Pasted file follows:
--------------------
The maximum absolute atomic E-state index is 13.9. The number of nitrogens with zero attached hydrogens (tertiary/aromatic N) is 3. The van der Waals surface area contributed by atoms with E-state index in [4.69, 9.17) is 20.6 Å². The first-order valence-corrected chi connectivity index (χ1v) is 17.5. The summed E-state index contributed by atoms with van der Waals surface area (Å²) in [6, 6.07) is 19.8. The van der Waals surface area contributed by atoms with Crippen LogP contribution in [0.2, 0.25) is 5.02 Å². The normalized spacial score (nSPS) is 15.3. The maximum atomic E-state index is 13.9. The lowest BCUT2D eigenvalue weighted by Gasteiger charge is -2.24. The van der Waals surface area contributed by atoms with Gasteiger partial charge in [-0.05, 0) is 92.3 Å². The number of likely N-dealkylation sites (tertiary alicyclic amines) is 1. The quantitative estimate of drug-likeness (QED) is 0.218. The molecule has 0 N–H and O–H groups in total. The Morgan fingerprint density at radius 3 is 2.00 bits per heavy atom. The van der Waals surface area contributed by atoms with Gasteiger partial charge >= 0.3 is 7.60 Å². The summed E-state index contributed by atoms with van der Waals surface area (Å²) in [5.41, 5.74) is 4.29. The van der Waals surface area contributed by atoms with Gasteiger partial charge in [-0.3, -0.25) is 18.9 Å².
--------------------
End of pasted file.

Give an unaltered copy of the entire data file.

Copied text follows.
The maximum absolute atomic E-state index is 13.9. The number of nitrogens with zero attached hydrogens (tertiary/aromatic N) is 3. The van der Waals surface area contributed by atoms with E-state index in [4.69, 9.17) is 20.6 Å². The first-order valence-corrected chi connectivity index (χ1v) is 17.5. The summed E-state index contributed by atoms with van der Waals surface area (Å²) in [6, 6.07) is 19.8. The van der Waals surface area contributed by atoms with Crippen LogP contribution in [0.2, 0.25) is 5.02 Å². The normalized spacial score (nSPS) is 15.3. The maximum atomic E-state index is 13.9. The lowest BCUT2D eigenvalue weighted by Gasteiger charge is -2.24. The van der Waals surface area contributed by atoms with Gasteiger partial charge in [-0.05, 0) is 92.3 Å². The number of likely N-dealkylation sites (tertiary alicyclic amines) is 1. The quantitative estimate of drug-likeness (QED) is 0.218. The molecule has 0 N–H and O–H groups in total. The Morgan fingerprint density at radius 3 is 2.00 bits per heavy atom. The van der Waals surface area contributed by atoms with Gasteiger partial charge >= 0.3 is 7.60 Å². The summed E-state index contributed by atoms with van der Waals surface area (Å²) in [5.41, 5.74) is 4.29. The van der Waals surface area contributed by atoms with Gasteiger partial charge in [-0.3, -0.25) is 18.9 Å².